Branding and Communicating an Employee Listening Program

Effective employee listening requires employee involvement. 

Employees at every level must trust that their honest feedback will lead to positive change. As HRIZONS EX notes in our guide to Thinking Beyond the Survey, a strong branding and communication plan can encourage employees to share their voice. 

Reasons to brand and communicate an employee listening program 

Like any change management effort, employee listening initiatives will gain more traction if employees are informed, frequently updated, and aligned with the “Why” or the value of the initiatives.  

A distinct brand can help you achieve this by tying together all elements of your listening program. It helps employees see how a number of different initiatives and organizational changes stem from the organization’s commitment to listening.  

Meanwhile, a well-developed communication plan can introduce and reinforce the brand, while: 

  • Equipping employees and leaders to participate 
  • Proactively addresssing barriers to participation
  • Creating enthusiasm for the program

Brand considerations 

Our EX experts have seen a number of organizations title their programs. Simple, universal phrases like “Your Voice” or “[Organization] Listens” work well as titles: simple, easily understood, translatable, and descriptive. 

Some campaigns also include a catchphrase or visual brand – imagery, badging, or a color scheme – reinforce the links between program elements. 

Communication considerations 

Employee listening program communication plans should consider: 

  •  Distinct audiences
  •  Timing
  •  Messaging
  •  Delivery

Audience segments – Will the organization want to share different information with team leaders than team members? What about executives? Will factory or field workers participate differently than office workers? Does the workforce span multiple countries or languages? 

Identifying these factors will help your organization reach distinct employee groups with the most accurate and meaningful information for them. 

Timing – Communication plans should start well before listening initiatives take place and continue well beyond when they end. They need to take into consideration how the organization wants information to flow from senior leaders to team leaders to team members. And they need to be steady enough that they reinforce the brand and programming with every program milestone.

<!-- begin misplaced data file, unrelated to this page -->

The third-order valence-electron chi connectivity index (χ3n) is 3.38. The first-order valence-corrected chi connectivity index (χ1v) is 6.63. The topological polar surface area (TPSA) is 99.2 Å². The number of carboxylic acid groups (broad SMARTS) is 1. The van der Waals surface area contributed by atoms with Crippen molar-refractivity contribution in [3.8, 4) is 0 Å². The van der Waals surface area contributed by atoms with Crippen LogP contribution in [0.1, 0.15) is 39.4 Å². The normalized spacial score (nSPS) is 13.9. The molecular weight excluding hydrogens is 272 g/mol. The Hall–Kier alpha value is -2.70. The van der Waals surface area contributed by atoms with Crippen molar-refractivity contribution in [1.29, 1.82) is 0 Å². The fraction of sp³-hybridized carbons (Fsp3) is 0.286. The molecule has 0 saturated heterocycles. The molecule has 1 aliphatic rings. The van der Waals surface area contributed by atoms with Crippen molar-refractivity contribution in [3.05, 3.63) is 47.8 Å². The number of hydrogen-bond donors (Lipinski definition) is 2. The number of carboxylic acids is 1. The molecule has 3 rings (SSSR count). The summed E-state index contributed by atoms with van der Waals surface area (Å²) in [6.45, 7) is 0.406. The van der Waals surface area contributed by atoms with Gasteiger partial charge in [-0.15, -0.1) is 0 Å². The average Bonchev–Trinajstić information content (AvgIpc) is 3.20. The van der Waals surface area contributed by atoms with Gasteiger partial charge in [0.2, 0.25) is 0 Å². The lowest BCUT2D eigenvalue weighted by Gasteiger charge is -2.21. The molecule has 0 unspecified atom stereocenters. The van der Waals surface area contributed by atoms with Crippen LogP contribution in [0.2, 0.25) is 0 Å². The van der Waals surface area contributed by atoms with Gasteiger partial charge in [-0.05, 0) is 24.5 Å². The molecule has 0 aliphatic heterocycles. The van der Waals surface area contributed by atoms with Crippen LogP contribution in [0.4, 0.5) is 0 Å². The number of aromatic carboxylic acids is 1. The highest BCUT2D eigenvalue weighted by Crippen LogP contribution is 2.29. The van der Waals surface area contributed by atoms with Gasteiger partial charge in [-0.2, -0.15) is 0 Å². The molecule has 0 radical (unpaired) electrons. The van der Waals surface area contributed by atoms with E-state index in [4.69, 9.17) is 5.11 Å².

Your timeline will guide your messaging, but your messaging may also guide your timeline! For example, a communication campaign for an upcoming employee listening survey might include the following: 

  • We are launching a survey!  
  •  The survey is coming soon. 
  •  Survey starts tomorrow. 
  •  There’s still time to take the survey! 
  •  Survey results! 
  •  Here’s what we are going to do based on survey results. 
  •  Here’s how we’re going to listen next… 

Knowing the gist of what you want to communicate may help you establish the dates for sharing with each audience. 

Additionally, your communication should take important cultural holidays or situational factors into account. You don’t want the organization or program to come across as tone-deaf. 

Message – Crafting your message is a crucial step in communication planning. You have already decided to whom you will communicate and when; now you must determine what to say. It sounds simple, but the most effective messages our EX team have seen focus on the basics: What, When, Where, Why, and of course, How. 

  •  What is this program? What initiatives are involved? 
  •  When will they take place? 
  •  Where will they take place? 
  •  How can employees participate? How can managers participate? How can senior leaders participate? 
  •  And, arguably the most important piece: Why? Why is the organization doing this? Why should recipients care? What’s in it for them? 

Delivery – Communications can take many forms. Think about what method(s) of delivery will be the most impactful for each audience. You may want to send emails, include an announcement at company-wide meetings, provide a slide for team leaders to cover in team meetings, or share a video to your company’s intranet. You may want to do all of those things, or only some for specific audiences at specific times. How you deliver communications will depend entirely on your organization’s unique set up and circumstances. 

Raise awareness and raise excitement for your next employee listening initiative with a strong brand and communications plan. If you need support with this, or any element of employee experience, reach out to HRIZONS EX here

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